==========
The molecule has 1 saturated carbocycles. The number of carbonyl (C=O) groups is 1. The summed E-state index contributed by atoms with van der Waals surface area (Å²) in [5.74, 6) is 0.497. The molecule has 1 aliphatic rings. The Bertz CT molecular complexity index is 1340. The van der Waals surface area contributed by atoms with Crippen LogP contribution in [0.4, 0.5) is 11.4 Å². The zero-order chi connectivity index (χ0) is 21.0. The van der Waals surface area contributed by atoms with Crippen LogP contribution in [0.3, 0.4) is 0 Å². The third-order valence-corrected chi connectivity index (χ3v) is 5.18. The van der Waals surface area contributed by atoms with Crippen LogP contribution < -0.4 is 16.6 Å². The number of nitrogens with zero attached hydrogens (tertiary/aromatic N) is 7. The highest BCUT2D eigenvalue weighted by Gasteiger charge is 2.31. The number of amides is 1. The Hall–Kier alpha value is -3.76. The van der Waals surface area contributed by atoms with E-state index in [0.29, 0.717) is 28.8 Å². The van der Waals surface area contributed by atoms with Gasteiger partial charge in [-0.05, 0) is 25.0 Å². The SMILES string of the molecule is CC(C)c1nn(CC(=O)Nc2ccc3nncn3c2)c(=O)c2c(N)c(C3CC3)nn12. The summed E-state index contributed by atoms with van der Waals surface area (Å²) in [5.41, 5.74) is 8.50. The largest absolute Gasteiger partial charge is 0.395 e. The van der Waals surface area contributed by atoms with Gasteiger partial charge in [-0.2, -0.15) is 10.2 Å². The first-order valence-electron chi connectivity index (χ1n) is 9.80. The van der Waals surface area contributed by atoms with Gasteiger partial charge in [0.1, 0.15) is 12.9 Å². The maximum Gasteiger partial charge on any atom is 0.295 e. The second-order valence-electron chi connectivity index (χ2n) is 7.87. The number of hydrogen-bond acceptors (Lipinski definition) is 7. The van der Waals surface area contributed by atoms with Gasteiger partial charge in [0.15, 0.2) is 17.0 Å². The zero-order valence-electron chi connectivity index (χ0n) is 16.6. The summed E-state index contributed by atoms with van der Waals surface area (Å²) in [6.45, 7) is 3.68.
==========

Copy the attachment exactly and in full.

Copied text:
The molecule has 1 saturated carbocycles. The number of carbonyl (C=O) groups is 1. The summed E-state index contributed by atoms with van der Waals surface area (Å²) in [5.74, 6) is 0.497. The molecule has 1 aliphatic rings. The Bertz CT molecular complexity index is 1340. The van der Waals surface area contributed by atoms with Crippen LogP contribution in [0.4, 0.5) is 11.4 Å². The zero-order chi connectivity index (χ0) is 21.0. The van der Waals surface area contributed by atoms with Crippen LogP contribution in [0.3, 0.4) is 0 Å². The third-order valence-corrected chi connectivity index (χ3v) is 5.18. The van der Waals surface area contributed by atoms with Crippen LogP contribution < -0.4 is 16.6 Å². The number of nitrogens with zero attached hydrogens (tertiary/aromatic N) is 7. The highest BCUT2D eigenvalue weighted by Gasteiger charge is 2.31. The number of amides is 1. The Hall–Kier alpha value is -3.76. The van der Waals surface area contributed by atoms with E-state index in [0.29, 0.717) is 28.8 Å². The van der Waals surface area contributed by atoms with Gasteiger partial charge in [-0.05, 0) is 25.0 Å². The SMILES string of the molecule is CC(C)c1nn(CC(=O)Nc2ccc3nncn3c2)c(=O)c2c(N)c(C3CC3)nn12. The summed E-state index contributed by atoms with van der Waals surface area (Å²) in [5.41, 5.74) is 8.50. The largest absolute Gasteiger partial charge is 0.395 e. The van der Waals surface area contributed by atoms with Gasteiger partial charge in [-0.2, -0.15) is 10.2 Å². The first-order valence-electron chi connectivity index (χ1n) is 9.80. The van der Waals surface area contributed by atoms with Gasteiger partial charge in [0.1, 0.15) is 12.9 Å². The maximum Gasteiger partial charge on any atom is 0.295 e. The second-order valence-electron chi connectivity index (χ2n) is 7.87. The number of hydrogen-bond acceptors (Lipinski definition) is 7. The van der Waals surface area contributed by atoms with Gasteiger partial charge in [0.15, 0.2) is 17.0 Å². The zero-order valence-electron chi connectivity index (χ0n) is 16.6. The summed E-state index contributed by atoms with van der Waals surface area (Å²) in [6.45, 7) is 3.68.